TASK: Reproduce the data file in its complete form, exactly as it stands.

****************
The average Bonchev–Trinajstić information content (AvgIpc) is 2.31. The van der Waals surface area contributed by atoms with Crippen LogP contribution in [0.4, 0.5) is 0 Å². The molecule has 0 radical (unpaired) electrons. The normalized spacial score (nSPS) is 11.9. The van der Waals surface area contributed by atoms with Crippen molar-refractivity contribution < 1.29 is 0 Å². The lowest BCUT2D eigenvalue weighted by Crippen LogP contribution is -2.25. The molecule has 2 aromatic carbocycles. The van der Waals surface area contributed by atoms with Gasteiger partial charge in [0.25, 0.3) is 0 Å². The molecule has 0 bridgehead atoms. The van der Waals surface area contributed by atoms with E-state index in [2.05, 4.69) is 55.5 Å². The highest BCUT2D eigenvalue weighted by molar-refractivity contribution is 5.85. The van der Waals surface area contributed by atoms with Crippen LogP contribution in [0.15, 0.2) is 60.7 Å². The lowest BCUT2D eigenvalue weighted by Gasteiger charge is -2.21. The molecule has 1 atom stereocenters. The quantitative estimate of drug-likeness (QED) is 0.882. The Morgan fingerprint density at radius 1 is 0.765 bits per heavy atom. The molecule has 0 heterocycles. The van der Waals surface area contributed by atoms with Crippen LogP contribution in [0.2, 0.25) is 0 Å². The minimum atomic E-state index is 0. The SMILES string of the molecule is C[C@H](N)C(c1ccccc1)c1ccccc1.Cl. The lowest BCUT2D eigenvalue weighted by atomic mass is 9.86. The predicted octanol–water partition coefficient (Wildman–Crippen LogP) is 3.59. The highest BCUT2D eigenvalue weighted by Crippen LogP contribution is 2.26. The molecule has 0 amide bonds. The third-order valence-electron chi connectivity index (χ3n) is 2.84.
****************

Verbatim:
The average Bonchev–Trinajstić information content (AvgIpc) is 2.31. The van der Waals surface area contributed by atoms with Crippen LogP contribution in [0.4, 0.5) is 0 Å². The molecule has 0 radical (unpaired) electrons. The normalized spacial score (nSPS) is 11.9. The van der Waals surface area contributed by atoms with Crippen molar-refractivity contribution < 1.29 is 0 Å². The lowest BCUT2D eigenvalue weighted by Crippen LogP contribution is -2.25. The molecule has 2 aromatic carbocycles. The van der Waals surface area contributed by atoms with Gasteiger partial charge in [0.25, 0.3) is 0 Å². The molecule has 0 bridgehead atoms. The van der Waals surface area contributed by atoms with E-state index in [2.05, 4.69) is 55.5 Å². The highest BCUT2D eigenvalue weighted by molar-refractivity contribution is 5.85. The van der Waals surface area contributed by atoms with Crippen LogP contribution in [0.15, 0.2) is 60.7 Å². The lowest BCUT2D eigenvalue weighted by Gasteiger charge is -2.21. The molecule has 1 atom stereocenters. The quantitative estimate of drug-likeness (QED) is 0.882. The Morgan fingerprint density at radius 1 is 0.765 bits per heavy atom. The molecule has 0 heterocycles. The van der Waals surface area contributed by atoms with Crippen LogP contribution in [0.2, 0.25) is 0 Å². The minimum atomic E-state index is 0. The SMILES string of the molecule is C[C@H](N)C(c1ccccc1)c1ccccc1.Cl. The lowest BCUT2D eigenvalue weighted by atomic mass is 9.86. The predicted octanol–water partition coefficient (Wildman–Crippen LogP) is 3.59. The highest BCUT2D eigenvalue weighted by Crippen LogP contribution is 2.26. The molecule has 0 amide bonds. The third-order valence-electron chi connectivity index (χ3n) is 2.84.